a change of emphasis, with concepts like well being and social determinants
of health coming to the fore. This latter trend is reflected partly in
a variety of educational initiatives dealing with the promotion of physical
activity and fitness, and partly in official governmental guidelines for
the implementation of physical activity at workplaces from 1997 onwards
(National Board of Health, 1997). The overall development has been borne
out through the publication and promotion of the ambitious 2002 government
strategy entitled Healthy throughout life – a follow-up on The Danish
Government Programme on Public Health and Health Promotion 1999-2008 published
in 1999 (Ministry of Health, 1999. Government of Denmark, 2002).

In continuation of these political and health policy trends, this article
presents one of few comprehensive overviews of physical activity programs
at Danish workplaces. The results obtained and experiences gained from
this survey should be used to promote the continued implementation of
workplace fitness programs in particular and of workplace health promotion
in general. Furthermore, this article seeks to make a contribution to
the collection of fundamental knowledge and facts which is needed in order
to make possible international comparative research into minor or major
aspects of health promotion.



The results presented in this paper are from an exploratory survey which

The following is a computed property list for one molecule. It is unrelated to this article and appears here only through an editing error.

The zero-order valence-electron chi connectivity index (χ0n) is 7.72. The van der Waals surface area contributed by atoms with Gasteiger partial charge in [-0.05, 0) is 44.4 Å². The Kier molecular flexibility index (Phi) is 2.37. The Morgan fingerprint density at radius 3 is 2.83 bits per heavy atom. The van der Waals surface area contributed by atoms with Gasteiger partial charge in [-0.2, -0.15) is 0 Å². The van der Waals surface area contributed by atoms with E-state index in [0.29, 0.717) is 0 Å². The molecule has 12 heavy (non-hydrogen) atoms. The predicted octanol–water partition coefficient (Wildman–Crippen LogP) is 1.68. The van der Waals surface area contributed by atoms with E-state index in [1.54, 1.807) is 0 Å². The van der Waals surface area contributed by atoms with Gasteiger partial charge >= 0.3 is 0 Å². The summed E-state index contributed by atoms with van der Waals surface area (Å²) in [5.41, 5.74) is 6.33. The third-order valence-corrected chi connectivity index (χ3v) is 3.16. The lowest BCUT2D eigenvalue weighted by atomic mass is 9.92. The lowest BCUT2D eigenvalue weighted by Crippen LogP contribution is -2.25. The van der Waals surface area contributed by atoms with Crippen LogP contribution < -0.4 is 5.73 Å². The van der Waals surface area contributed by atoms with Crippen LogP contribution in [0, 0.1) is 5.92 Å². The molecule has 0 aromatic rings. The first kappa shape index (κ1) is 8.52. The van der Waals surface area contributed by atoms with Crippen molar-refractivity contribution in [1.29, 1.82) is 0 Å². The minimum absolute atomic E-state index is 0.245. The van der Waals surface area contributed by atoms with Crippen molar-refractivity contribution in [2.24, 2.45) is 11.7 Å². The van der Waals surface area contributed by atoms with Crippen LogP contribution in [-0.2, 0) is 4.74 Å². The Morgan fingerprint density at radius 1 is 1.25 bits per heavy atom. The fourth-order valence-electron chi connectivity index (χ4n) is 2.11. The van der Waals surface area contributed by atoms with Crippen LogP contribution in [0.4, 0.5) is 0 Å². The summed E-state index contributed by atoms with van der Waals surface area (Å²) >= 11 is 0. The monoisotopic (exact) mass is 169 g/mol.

was conducted with the aim of systematically collecting background data
on a subject of which relatively little is currently known, namely health
promotion and physical activity at the workplace in Denmark. It was decided
to collate a limited amount of information from a large number of survey
returns concerning key variables related to both structural and human

The aims of the national survey were thus:

  • To determine the number of Danish workplaces offering physical activity
    to employees on a regular basis
  • To identify trends underlying the programs offered
  • To determine who is responsible for these programs
  • To describe how and where programs are made available
  • To document who meets the costs of establishing and running programs.


The sample included all private and public workplaces in Denmark with
one-hundred or more employees. Statistics Denmark provided information
as regards the name, addresses, and telephone numbers of each workplace,